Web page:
Analysis: from more trees to fewer cars, turning cities into better walking environments is of benefit to all

Sir, One of the loveliest thing about walking down Dublin's O'Connell Street this week was the sound of human voices, for once not drowned out by cars. Well done, Dublin City Council, for injecting some soul back into our city. - Yours, etc. (A letter to the Irish Times on August 29th 2002 following Car Free Day in the city)

Walking is an essential element of the character of most cities. On the streets, we encounter our friends and fellow citizens, as we make our way to work, shop or simply stroll.

When the pandemic lockdown started in Ireland last March, the guideline for travel was 2km from our homes and no more. This is a perfect distance for walking. Throughout Ireland, people took to roads, forests and parks and walked or maybe ran or occasionally skated and cycled.

The size of the city

A 2km walk can be done comfortably in half an hour. Standing on Grattan Bridge in Dublin’s city centre, it's 2km to either the Royal or the Grand Canal, Docklands or the Phoenix Park. Dublin’s centre, between the Royal and Grand canals, is perfectly sized for walking and this holds for all Irish cities. Dublin’s walkability is most famously celebrated in James Joyce's Ulysses as Leopold Blooms travels through the city.

From Grattan Bridge at the top of Capel street, it's 2km to Phibsboro and the Royal Canal and just under 2km to the Grand Canal on the other side of the city (Photo: Google Earth).

Over the past year, the opportunities for walker and cyclist have been increasing as Dublin City Council has begun to implement a plan for increased pedestrianisation around Grafton Street. These changes can be seen across the globe in moves to make cities more amenable to cyclist and walkers. Changes that make more space for walkers and less for cars have environmental paybacks too.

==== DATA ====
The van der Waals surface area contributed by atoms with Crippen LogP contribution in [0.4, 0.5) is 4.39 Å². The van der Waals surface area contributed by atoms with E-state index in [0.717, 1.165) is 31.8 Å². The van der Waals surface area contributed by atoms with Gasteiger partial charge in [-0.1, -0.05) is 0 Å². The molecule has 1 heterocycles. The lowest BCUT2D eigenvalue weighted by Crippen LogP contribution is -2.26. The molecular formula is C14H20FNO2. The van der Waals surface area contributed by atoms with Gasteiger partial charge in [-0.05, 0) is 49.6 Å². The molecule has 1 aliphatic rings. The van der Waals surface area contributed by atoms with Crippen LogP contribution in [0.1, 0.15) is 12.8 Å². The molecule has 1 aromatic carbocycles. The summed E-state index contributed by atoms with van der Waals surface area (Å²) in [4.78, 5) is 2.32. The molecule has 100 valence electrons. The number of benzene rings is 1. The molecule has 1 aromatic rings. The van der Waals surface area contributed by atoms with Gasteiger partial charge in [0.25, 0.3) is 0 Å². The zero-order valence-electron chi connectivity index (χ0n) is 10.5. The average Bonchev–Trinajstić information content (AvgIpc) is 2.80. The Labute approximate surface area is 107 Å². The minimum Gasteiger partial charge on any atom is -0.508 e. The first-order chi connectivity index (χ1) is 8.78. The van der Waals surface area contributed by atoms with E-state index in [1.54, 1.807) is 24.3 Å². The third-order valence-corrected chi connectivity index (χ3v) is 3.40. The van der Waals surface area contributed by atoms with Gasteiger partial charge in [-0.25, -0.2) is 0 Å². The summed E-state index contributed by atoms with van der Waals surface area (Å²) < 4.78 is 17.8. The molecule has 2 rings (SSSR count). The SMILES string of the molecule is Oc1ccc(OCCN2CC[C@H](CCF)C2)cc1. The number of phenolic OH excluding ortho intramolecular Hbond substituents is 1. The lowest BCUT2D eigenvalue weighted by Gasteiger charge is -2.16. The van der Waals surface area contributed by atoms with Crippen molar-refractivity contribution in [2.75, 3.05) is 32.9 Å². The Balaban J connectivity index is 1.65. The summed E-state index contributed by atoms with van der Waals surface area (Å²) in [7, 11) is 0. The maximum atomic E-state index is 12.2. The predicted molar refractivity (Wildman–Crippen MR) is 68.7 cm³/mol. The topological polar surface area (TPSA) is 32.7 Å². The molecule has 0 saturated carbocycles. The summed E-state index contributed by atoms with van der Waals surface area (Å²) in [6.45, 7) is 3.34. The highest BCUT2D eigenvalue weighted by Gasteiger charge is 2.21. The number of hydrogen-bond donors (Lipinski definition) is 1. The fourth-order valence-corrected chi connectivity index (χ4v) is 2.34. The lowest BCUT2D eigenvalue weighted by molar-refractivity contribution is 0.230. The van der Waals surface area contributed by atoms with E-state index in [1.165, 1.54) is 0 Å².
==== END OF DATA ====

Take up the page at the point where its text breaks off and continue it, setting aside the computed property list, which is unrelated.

Breath in that cleaner air

Kolin Schunck is a research and intelligence analyst at Lufthansa Innovation Hub who has come up with an infographic on modes of transport and carbon emissions. The data factors in carbon emissions during manufacturing and maintenance and, of course, walking is the winner with zero emissions. Cars, hybrid, diesel and petrol are clearly the worst offenders. In addition to CO2, the traffic on city streets is emitting NO2 and particulate matter that negatively impact on health.

Source: Lufhansa Innovation Hub

Count the trees

In addition to cleaner air from less traffic, the pedestrian's environment should be further enhanced by the greening of the city with more trees. Professor Gerald Mills and colleagues from UCD Geography at Mapping Green Dublin show us that the city-centre is virtually treeless.

Apart from the aesthetic and ecological value of trees in a cityscape, trees provide shade and shelter from sun and rain and help to quell the noise of traffic and separate walkers and other road users. Making the city more pleasant for walkers is an essential part of better walkability.

How many trees are there per person in your neighbourhood? Source: Mapping Green Dublin https://mappinggreendublin.com/

'We can live without cars in the city'

Feargus O'Sullivan writes in City Lab of plans in Amsterdam to remove 1,500 parking spots a year until 2025.  That's 11,200 in total and bicycle parking, sidewalks and green spaces will replace the 11.5 km of street margins that will be freed.

The car-dependent city is an opportunity squandered because we can live without cars in the city. My family - my wife, four children, a dog and myself - have been doing just that for the past 25 years not far from the banks of the Royal Canal. Bikes, buses, Luas, DART, taxis and walking have been our modes of transport, but mostly walking. All our modes of transport beat cars on CO2 emissions and, in spite of being without a car, we have managed to travel throughout Ireland and further afield.

"Making cities better walking environments benefits all". Photo: Getty Images

Walking is good for our health and the benefits are often outlined in the medical literature. A study by William Tigbe and colleagues outlines the clear benefits of walking on Glasgow’s postal workers. The magic number of steps to be taken per day was 15,000, which is about 10k. It was possible to be healthy by remaining upright for 7 hours per day.

Making cities better walking environments benefits all. The city become a more pleasant place to traverse. Wider footpaths bring bars and restaurants outdoors. The air is cleaner and, like our letter-writing friend above, we can all hear ourselves talk. 


The views expressed here are those of the author and do not represent or reflect the views of RTÉ